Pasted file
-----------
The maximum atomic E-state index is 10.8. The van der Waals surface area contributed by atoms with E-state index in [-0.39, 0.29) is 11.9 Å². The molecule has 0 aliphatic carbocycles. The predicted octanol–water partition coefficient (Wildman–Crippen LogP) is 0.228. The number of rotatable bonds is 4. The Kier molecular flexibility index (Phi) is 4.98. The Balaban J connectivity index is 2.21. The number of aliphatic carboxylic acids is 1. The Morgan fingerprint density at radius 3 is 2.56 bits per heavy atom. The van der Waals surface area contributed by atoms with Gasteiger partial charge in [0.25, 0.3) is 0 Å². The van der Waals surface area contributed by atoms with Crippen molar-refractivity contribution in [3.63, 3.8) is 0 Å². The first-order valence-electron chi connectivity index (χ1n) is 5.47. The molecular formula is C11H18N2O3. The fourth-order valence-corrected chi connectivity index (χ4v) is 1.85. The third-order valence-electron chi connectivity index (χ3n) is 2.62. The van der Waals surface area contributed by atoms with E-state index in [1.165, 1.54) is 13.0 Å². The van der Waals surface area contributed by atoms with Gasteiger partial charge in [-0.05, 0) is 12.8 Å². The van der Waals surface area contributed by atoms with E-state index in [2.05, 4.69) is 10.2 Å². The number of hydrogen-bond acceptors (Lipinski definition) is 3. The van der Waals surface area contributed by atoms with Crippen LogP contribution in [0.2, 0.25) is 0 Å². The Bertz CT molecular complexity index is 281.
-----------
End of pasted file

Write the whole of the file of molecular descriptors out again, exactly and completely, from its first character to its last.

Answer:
The maximum atomic E-state index is 10.8. The van der Waals surface area contributed by atoms with E-state index in [-0.39, 0.29) is 11.9 Å². The molecule has 0 aliphatic carbocycles. The predicted octanol–water partition coefficient (Wildman–Crippen LogP) is 0.228. The number of rotatable bonds is 4. The Kier molecular flexibility index (Phi) is 4.98. The Balaban J connectivity index is 2.21. The number of aliphatic carboxylic acids is 1. The Morgan fingerprint density at radius 3 is 2.56 bits per heavy atom. The van der Waals surface area contributed by atoms with Gasteiger partial charge in [0.25, 0.3) is 0 Å². The van der Waals surface area contributed by atoms with Crippen molar-refractivity contribution in [3.63, 3.8) is 0 Å². The first-order valence-electron chi connectivity index (χ1n) is 5.47. The molecular formula is C11H18N2O3. The fourth-order valence-corrected chi connectivity index (χ4v) is 1.85. The third-order valence-electron chi connectivity index (χ3n) is 2.62. The van der Waals surface area contributed by atoms with E-state index in [1.165, 1.54) is 13.0 Å². The van der Waals surface area contributed by atoms with Gasteiger partial charge in [-0.05, 0) is 12.8 Å². The van der Waals surface area contributed by atoms with E-state index in [2.05, 4.69) is 10.2 Å². The number of hydrogen-bond acceptors (Lipinski definition) is 3. The van der Waals surface area contributed by atoms with Crippen LogP contribution in [0.2, 0.25) is 0 Å². The Bertz CT molecular complexity index is 281.